Behind the Times: New Survey Shows Less than One-Third of Businesses Provide Mental Health Days Off
Monday, November 8th, 2021
Does your workplace offer adequate mental health protection and policies? For a majority of working Americans, the answer is a resounding NO – as reported by a new study from Kaufman Development, a leading wellness and development company fusing mental health with innovative real estate. The breakthrough study, 'Mental Health and the Workplace,' examines American employees' values, experiences and obstacles surrounding their experiences with mental health culture and the workplace.
According to the survey, while 85 percent of Americans feel mental health days should be equally protected as sick or vacation days by companies, nearly half say requesting a mental health day off from work would not be well received. Furthermore, 45 percent say they have disguised mental health days off as a sick day, for fear of negative perception by co-workers and employers.
Regarding changing the current status quo, 50 percent of Americans report they would be open to participating in a workplace strike or protest for better mental health rights and protections. Also, 65 percent of respondents say for their next job they will only work somewhere that offers sufficient mental health and well-being benefits.
"For far too long employers have overlooked what should be a core pillar of a successful business foundation—the mental health and wellness of their employees," said renown mentor and Podcast Host Brett Kaufman, CEO and founder of Kaufman Development. "As businesses are starting to embrace a more supportive workplace culture, these services are slow to become the norm as evidenced by the survey. It is imperative that employers on the sidelines adopt better wellness practices that their employees are so desperately craving for professional and personal self-growth."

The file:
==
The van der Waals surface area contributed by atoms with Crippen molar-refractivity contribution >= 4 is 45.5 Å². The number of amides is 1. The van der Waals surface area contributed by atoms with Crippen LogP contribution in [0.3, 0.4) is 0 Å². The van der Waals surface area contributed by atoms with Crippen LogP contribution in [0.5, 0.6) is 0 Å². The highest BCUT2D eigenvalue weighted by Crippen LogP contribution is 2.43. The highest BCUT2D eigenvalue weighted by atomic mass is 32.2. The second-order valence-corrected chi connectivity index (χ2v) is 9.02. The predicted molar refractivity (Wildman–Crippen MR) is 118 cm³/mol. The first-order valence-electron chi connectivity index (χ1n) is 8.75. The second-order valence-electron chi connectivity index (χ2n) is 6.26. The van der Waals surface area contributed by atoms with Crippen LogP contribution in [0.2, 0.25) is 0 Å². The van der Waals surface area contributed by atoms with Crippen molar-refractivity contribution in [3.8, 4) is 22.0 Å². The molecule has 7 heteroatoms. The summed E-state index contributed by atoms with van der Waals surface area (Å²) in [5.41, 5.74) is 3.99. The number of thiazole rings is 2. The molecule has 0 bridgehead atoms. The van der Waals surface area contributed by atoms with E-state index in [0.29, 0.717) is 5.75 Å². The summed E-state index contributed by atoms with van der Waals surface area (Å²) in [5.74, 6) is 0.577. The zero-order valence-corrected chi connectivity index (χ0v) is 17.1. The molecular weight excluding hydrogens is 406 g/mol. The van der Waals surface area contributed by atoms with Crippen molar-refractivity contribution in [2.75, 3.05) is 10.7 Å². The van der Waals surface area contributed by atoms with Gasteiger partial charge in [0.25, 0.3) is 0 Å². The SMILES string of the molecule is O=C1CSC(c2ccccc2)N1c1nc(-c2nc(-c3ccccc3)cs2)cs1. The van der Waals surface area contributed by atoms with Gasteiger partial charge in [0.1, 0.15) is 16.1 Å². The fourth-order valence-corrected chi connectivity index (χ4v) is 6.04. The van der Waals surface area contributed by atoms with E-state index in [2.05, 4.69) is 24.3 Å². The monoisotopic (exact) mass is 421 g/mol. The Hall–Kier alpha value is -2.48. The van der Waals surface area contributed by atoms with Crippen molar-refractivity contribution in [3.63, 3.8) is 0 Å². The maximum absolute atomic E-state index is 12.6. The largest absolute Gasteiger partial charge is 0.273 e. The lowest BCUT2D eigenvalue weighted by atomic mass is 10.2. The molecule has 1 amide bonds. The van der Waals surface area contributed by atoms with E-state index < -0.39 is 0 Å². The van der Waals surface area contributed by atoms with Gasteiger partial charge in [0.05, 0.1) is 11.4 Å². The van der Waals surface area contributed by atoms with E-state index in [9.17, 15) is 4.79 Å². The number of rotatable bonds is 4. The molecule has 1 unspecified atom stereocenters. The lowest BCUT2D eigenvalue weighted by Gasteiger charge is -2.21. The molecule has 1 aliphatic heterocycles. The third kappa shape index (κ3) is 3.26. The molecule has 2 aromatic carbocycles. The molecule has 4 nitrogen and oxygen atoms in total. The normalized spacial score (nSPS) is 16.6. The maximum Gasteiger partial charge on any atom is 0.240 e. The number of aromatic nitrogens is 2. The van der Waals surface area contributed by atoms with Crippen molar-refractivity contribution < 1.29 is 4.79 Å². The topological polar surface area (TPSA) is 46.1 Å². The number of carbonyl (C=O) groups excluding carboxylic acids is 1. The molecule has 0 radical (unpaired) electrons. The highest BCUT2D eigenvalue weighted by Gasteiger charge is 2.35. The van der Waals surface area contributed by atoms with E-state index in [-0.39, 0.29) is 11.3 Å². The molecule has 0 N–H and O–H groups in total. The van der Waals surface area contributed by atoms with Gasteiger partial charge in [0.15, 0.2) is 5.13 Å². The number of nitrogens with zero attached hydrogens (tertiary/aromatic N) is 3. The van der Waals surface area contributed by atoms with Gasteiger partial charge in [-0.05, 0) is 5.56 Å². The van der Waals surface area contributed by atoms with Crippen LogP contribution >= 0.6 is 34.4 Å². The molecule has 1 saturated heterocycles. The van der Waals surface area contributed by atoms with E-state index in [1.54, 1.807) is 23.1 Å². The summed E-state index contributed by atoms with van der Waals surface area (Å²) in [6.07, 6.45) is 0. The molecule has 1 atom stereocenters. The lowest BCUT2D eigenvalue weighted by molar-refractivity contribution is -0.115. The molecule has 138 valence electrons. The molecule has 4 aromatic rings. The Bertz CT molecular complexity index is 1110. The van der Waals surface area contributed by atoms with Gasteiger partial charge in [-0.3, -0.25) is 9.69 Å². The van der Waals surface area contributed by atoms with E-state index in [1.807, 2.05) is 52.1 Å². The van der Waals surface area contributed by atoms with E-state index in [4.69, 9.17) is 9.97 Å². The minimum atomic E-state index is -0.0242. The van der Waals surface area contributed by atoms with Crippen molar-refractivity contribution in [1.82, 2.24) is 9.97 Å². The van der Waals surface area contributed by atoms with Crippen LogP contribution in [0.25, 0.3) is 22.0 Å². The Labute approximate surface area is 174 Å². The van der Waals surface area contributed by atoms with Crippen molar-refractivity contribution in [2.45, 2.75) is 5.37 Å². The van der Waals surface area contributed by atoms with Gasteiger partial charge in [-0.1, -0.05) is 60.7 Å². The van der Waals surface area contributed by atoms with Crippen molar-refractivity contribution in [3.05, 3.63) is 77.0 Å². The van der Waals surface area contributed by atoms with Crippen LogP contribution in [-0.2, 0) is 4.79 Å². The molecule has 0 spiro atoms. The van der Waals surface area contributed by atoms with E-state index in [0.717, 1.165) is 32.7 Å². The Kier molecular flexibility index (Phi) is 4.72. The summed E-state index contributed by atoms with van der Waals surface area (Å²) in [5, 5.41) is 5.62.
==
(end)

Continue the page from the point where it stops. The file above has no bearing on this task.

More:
Additional findings include:
50 percent report they are not emotionally and mentally satisfied by their current job.
32 percent report they are currently in a toxic work environment.
85 percent feel a law needs to be created that requires employers not discriminate against mental health needs of employees.
90 percent feel employer health insurance should cover costs related to therapy and mental health.
39 percent of employers offer telehealth insurance coverage, 31 percent offer stress management programs, 27 percent offer mental health days, 21 percent offer meditation/mindfulness classes and 38 percent report no offerings of services related to mental health.
59 percent report that they regularly prioritize their mental health.
35 percent say they meditate during the workday.
71 percent of respondents say they do not have a workplace mentor.
"It's time for employers to embrace holistic wellness – from meditation practices and trainings to mentorship programs and more, that foster a true sense of workplace acceptance and support for long term success." added Kaufman.